Skip to main content
Stanley Cup Final

Game 7 of Cup Final sparks childhood memories for Bruins, Blues

Players, coaches have chance to make lifelong dream reality with one more win

by Dan Rosen @drosennhl / NHL.com Senior Writer

BOSTON -- Charlie Coyle played Game 7 of the Stanley Cup Final thousands of times for the Boston Bruins, always in front of his house on a cul-de-sac in Weymouth, Massachusetts.

"Just street hockey by myself," the Bruins center and longtime fan said. "That's when you're talking to yourself, going through scenarios.

This one came up a lot."

 

[RELATED: Complete Stanley Cup Final coverage]

 

For St. Louis Blues center Brayden Schenn, Game 7 of the Cup Final would change location based on the day. 

Video: BOS@STL, Gm4: Schenn seals win with empty-net goal

If it was a weekday, it would be on any of the three backyard rinks on Hurley Crescent in Saskatoon, Saskatchewan, where Schenn and his brother, Luke, a defenseman with the Vancouver Canucks, grew up. On the weekends, the Schenns, Mitch Berg, Jimmy Bubnick and others would walk over to Erindale Pond and use the big ice to play for their homemade Stanley Cup.

"[Looked] like the Cup, aluminum foil," Schenn said. "A lot of Game 7s."

The Bruins and Blues will play Game 7 of the Stanley Cup Final at TD Garden on Wednesday (8 p.m. ET; NBC, CBC, SN, TVAS).
Bruins players Brad Marchand, Patrice Bergeron, David Krejci, Zdeno Chara and Tuukka Rask have all lived this game once before, in 2011 against the Canucks, a 4-0 win at Rogers Arena. For most everybody else, especially the North American players, it's their childhood fantasy becoming reality.

"For me, I was always in Colorado playing in the street and I would emulate the Colorado Avalanche playing against Detroit because of that rivalry," said Bruins defenseman Brandon Carlo, who grew up in Colorado Springs. "I couldn't imagine actually being in it."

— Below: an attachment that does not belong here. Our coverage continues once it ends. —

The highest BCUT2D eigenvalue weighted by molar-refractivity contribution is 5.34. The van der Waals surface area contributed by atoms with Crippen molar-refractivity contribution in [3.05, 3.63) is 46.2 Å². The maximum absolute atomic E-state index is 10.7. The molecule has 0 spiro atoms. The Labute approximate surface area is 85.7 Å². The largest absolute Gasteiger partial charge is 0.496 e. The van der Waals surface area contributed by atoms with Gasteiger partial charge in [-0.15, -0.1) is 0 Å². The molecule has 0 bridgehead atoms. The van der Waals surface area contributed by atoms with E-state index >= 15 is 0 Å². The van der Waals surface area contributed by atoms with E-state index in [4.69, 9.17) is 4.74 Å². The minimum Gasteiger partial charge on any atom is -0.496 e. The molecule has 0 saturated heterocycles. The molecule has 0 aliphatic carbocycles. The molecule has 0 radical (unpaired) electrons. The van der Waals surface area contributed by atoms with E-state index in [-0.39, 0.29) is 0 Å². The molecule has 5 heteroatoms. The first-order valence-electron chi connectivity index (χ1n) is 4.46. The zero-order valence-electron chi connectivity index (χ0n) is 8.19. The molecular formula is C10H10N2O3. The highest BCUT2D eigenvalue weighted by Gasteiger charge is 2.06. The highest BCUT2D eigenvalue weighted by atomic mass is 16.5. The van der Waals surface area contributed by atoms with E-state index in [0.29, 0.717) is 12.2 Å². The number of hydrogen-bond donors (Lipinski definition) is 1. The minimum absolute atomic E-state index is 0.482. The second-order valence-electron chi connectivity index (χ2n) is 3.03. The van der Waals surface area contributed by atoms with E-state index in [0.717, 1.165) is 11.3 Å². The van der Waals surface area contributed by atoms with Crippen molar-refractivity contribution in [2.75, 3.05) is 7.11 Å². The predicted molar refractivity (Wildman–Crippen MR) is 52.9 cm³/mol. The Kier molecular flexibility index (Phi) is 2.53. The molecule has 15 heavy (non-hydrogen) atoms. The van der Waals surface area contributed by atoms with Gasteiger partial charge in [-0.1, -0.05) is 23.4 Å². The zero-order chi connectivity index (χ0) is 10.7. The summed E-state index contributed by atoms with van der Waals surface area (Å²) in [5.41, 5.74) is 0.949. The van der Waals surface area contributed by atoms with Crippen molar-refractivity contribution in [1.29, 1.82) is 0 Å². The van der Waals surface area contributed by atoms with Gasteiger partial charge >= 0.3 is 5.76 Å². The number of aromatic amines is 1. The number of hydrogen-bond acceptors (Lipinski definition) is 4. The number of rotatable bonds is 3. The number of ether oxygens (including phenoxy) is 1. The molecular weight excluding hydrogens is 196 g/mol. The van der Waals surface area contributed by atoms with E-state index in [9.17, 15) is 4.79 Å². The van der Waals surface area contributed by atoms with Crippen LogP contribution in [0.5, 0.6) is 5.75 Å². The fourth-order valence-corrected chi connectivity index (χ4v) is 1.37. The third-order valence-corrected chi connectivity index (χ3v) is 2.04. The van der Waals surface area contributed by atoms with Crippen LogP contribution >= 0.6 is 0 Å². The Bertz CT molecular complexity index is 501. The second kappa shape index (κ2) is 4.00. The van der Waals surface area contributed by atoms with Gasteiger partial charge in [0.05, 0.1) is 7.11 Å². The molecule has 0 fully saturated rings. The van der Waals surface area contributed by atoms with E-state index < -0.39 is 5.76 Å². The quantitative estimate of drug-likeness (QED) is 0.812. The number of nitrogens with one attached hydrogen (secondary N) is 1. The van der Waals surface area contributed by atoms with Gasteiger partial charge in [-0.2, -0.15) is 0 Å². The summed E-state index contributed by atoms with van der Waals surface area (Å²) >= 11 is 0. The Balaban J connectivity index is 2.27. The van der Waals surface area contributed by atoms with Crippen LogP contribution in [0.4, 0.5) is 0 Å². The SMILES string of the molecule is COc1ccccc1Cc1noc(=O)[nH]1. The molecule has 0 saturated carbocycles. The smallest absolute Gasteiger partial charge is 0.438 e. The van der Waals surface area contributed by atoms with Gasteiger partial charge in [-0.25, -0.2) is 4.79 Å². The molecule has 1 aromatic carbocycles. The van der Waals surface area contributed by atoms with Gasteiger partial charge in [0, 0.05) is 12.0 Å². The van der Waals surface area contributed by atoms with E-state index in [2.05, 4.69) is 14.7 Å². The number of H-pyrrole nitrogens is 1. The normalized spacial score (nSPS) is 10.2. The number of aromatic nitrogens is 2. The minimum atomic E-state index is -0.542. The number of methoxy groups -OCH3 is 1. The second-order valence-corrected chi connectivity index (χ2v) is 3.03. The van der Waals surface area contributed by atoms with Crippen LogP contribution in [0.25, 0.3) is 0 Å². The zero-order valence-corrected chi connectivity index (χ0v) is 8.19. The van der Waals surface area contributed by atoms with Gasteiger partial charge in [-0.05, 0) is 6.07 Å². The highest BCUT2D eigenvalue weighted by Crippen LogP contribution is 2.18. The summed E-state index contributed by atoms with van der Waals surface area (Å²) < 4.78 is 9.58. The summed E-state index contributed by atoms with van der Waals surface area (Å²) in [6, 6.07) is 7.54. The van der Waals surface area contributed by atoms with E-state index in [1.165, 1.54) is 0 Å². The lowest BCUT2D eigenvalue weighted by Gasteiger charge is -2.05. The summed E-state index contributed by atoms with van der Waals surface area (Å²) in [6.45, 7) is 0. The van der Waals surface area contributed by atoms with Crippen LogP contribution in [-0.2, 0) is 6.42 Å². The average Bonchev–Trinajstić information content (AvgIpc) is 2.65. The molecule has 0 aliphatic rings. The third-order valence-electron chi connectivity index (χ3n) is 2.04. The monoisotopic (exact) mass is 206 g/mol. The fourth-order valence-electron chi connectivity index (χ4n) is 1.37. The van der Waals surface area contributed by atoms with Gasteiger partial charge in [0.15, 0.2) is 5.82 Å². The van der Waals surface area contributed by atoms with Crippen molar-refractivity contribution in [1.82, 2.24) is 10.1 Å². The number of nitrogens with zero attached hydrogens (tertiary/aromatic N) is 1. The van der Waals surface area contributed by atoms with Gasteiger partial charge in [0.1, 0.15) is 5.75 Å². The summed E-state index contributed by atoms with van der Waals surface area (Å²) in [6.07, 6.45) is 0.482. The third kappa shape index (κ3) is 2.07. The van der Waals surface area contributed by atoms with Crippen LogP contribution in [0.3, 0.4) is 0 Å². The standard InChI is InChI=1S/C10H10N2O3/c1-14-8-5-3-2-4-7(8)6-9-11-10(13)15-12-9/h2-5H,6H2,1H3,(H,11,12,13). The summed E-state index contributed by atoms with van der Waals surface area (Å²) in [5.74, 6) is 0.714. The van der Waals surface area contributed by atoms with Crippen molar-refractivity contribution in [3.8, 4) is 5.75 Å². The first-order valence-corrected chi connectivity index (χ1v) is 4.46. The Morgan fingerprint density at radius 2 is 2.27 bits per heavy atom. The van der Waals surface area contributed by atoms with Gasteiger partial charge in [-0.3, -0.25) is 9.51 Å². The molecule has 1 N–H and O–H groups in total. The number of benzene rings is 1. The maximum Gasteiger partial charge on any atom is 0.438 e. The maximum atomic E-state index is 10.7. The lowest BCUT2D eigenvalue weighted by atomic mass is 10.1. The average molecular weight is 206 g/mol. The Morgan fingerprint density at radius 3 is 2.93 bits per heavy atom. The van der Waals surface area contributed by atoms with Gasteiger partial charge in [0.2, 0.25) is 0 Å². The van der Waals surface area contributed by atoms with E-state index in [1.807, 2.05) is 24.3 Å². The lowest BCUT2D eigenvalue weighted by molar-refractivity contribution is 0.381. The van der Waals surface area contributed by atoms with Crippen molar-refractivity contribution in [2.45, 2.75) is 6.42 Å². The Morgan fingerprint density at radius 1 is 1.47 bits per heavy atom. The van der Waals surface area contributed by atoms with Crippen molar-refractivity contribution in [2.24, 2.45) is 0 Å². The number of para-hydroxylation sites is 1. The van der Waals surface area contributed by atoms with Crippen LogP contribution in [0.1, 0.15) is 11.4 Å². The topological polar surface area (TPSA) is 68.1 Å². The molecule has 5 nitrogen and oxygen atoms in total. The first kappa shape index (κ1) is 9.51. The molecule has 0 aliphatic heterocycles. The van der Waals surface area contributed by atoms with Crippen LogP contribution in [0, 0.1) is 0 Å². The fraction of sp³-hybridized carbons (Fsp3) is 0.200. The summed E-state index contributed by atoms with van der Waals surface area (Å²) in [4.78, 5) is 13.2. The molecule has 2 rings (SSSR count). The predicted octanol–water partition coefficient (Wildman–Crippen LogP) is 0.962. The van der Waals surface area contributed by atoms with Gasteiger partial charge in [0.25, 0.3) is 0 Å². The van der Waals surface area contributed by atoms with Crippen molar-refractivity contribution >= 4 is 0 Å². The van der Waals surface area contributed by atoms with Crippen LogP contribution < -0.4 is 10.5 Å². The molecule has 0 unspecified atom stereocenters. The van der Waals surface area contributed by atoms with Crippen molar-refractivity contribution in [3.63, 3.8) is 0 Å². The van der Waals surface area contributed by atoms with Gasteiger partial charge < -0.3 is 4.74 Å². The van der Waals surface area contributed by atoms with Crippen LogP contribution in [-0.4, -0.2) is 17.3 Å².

Video: BOS@STL, Gm6: Carlo tallies on bouncing puck

Carlo would play mostly with his best friend and neighbor, Haden Jordan, whose family introduced Carlo to hockey after moving to Colorado Springs from Marshfield, Massachusetts, which is about an hour south of Boston, with Weymouth serving as roughly the midpoint between the two.

"He was always wearing Boston Bruins stuff growing up," Carlo said of Haden. "He had a Boston Bruins comforter, Boston Bruins' wallpaper in his room. Then I got drafted by the Bruins and it seemed surreal. It came full circle with Boston."

Carlo bought a blow-up replica of the Stanley Cup on a trip to Toronto to visit the Hockey Hall of Fame one year. He and Haden along with Carlo's brother Jeff, who is five years his senior, friend Zach Zimmerman and some others would play for it.

"We'd have little tournaments," Carlo said. "There would be bets on it, like 'You've got to go get the sandwiches from mom.' It was a blast. We'd be out there all day every day."

Sometimes, Carlo would go solo and try to win the Cup by himself.

"Especially after you've seen teams win the Cup, you see the excitement and it lights a fire under you," Carlo said. "The next couple of days after that I'd go out and do it myself, try to think of it, what it would feel like."